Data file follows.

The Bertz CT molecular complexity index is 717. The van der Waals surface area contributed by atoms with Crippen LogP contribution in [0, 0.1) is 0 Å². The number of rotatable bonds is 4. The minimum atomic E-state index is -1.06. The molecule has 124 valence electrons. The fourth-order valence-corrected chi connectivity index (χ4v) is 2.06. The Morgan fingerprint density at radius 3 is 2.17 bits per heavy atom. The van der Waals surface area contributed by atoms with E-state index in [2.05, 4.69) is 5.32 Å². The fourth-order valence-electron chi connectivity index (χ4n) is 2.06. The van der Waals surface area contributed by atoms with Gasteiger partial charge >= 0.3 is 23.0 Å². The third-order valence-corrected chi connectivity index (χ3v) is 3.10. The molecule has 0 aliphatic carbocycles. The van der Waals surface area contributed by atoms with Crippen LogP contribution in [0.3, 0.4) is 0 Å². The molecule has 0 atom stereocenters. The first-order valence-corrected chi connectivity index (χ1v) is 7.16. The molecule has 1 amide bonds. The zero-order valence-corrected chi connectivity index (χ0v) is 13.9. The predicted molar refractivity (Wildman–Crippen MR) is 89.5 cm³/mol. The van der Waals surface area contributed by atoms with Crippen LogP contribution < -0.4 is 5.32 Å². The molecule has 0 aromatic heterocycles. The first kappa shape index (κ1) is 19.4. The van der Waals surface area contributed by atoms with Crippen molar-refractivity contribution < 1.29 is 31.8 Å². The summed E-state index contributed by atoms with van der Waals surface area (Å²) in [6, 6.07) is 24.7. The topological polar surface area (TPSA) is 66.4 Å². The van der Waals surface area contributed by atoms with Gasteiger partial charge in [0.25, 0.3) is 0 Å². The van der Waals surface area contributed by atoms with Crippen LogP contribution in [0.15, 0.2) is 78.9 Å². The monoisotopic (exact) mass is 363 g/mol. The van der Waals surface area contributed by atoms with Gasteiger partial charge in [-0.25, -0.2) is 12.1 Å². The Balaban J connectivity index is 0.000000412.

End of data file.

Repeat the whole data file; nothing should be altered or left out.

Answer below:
The Bertz CT molecular complexity index is 717. The van der Waals surface area contributed by atoms with Crippen LogP contribution in [0, 0.1) is 0 Å². The number of rotatable bonds is 4. The minimum atomic E-state index is -1.06. The molecule has 124 valence electrons. The fourth-order valence-corrected chi connectivity index (χ4v) is 2.06. The Morgan fingerprint density at radius 3 is 2.17 bits per heavy atom. The van der Waals surface area contributed by atoms with E-state index in [2.05, 4.69) is 5.32 Å². The fourth-order valence-electron chi connectivity index (χ4n) is 2.06. The van der Waals surface area contributed by atoms with Gasteiger partial charge >= 0.3 is 23.0 Å². The third-order valence-corrected chi connectivity index (χ3v) is 3.10. The molecule has 0 aliphatic carbocycles. The van der Waals surface area contributed by atoms with Crippen LogP contribution in [0.3, 0.4) is 0 Å². The molecule has 0 atom stereocenters. The first-order valence-corrected chi connectivity index (χ1v) is 7.16. The molecule has 1 amide bonds. The zero-order valence-corrected chi connectivity index (χ0v) is 13.9. The predicted molar refractivity (Wildman–Crippen MR) is 89.5 cm³/mol. The van der Waals surface area contributed by atoms with Crippen LogP contribution < -0.4 is 5.32 Å². The molecule has 0 aromatic heterocycles. The first kappa shape index (κ1) is 19.4. The van der Waals surface area contributed by atoms with Crippen molar-refractivity contribution < 1.29 is 31.8 Å². The summed E-state index contributed by atoms with van der Waals surface area (Å²) in [6, 6.07) is 24.7. The topological polar surface area (TPSA) is 66.4 Å². The van der Waals surface area contributed by atoms with Gasteiger partial charge in [0.25, 0.3) is 0 Å². The van der Waals surface area contributed by atoms with Crippen LogP contribution in [0.15, 0.2) is 78.9 Å². The monoisotopic (exact) mass is 363 g/mol. The van der Waals surface area contributed by atoms with Gasteiger partial charge in [-0.25, -0.2) is 12.1 Å². The Balaban J connectivity index is 0.000000412.